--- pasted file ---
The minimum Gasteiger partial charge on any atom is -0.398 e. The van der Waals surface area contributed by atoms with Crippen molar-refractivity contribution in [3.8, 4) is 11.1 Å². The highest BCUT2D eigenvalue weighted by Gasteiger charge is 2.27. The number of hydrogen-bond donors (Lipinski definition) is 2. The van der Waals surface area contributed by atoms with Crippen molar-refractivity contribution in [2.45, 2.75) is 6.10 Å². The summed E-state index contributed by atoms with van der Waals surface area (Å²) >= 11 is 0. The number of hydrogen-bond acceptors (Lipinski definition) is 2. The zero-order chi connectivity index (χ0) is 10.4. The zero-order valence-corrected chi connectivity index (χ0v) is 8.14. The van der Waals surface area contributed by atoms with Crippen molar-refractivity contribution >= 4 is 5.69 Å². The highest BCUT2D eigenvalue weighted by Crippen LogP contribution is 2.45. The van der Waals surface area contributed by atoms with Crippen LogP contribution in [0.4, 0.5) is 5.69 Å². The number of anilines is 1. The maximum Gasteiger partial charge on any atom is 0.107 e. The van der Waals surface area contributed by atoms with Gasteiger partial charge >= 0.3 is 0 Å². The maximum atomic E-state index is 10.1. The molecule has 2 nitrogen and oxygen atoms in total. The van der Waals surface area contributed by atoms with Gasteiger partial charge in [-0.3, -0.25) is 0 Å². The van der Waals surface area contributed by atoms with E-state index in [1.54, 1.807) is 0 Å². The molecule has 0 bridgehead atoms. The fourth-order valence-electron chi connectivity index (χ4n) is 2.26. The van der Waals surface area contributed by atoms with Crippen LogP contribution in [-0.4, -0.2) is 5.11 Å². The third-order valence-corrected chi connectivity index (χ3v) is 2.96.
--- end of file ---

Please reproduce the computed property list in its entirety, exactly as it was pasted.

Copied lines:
The minimum Gasteiger partial charge on any atom is -0.398 e. The van der Waals surface area contributed by atoms with Crippen molar-refractivity contribution in [3.8, 4) is 11.1 Å². The highest BCUT2D eigenvalue weighted by Gasteiger charge is 2.27. The number of hydrogen-bond donors (Lipinski definition) is 2. The van der Waals surface area contributed by atoms with Crippen molar-refractivity contribution in [2.45, 2.75) is 6.10 Å². The summed E-state index contributed by atoms with van der Waals surface area (Å²) >= 11 is 0. The number of hydrogen-bond acceptors (Lipinski definition) is 2. The zero-order chi connectivity index (χ0) is 10.4. The zero-order valence-corrected chi connectivity index (χ0v) is 8.14. The van der Waals surface area contributed by atoms with Crippen molar-refractivity contribution >= 4 is 5.69 Å². The highest BCUT2D eigenvalue weighted by Crippen LogP contribution is 2.45. The van der Waals surface area contributed by atoms with Crippen LogP contribution in [0.4, 0.5) is 5.69 Å². The number of anilines is 1. The maximum Gasteiger partial charge on any atom is 0.107 e. The van der Waals surface area contributed by atoms with Gasteiger partial charge >= 0.3 is 0 Å². The maximum atomic E-state index is 10.1. The molecule has 2 nitrogen and oxygen atoms in total. The van der Waals surface area contributed by atoms with Gasteiger partial charge in [-0.3, -0.25) is 0 Å². The van der Waals surface area contributed by atoms with E-state index in [1.54, 1.807) is 0 Å². The molecule has 0 bridgehead atoms. The fourth-order valence-electron chi connectivity index (χ4n) is 2.26. The van der Waals surface area contributed by atoms with Crippen LogP contribution in [-0.4, -0.2) is 5.11 Å². The third-order valence-corrected chi connectivity index (χ3v) is 2.96.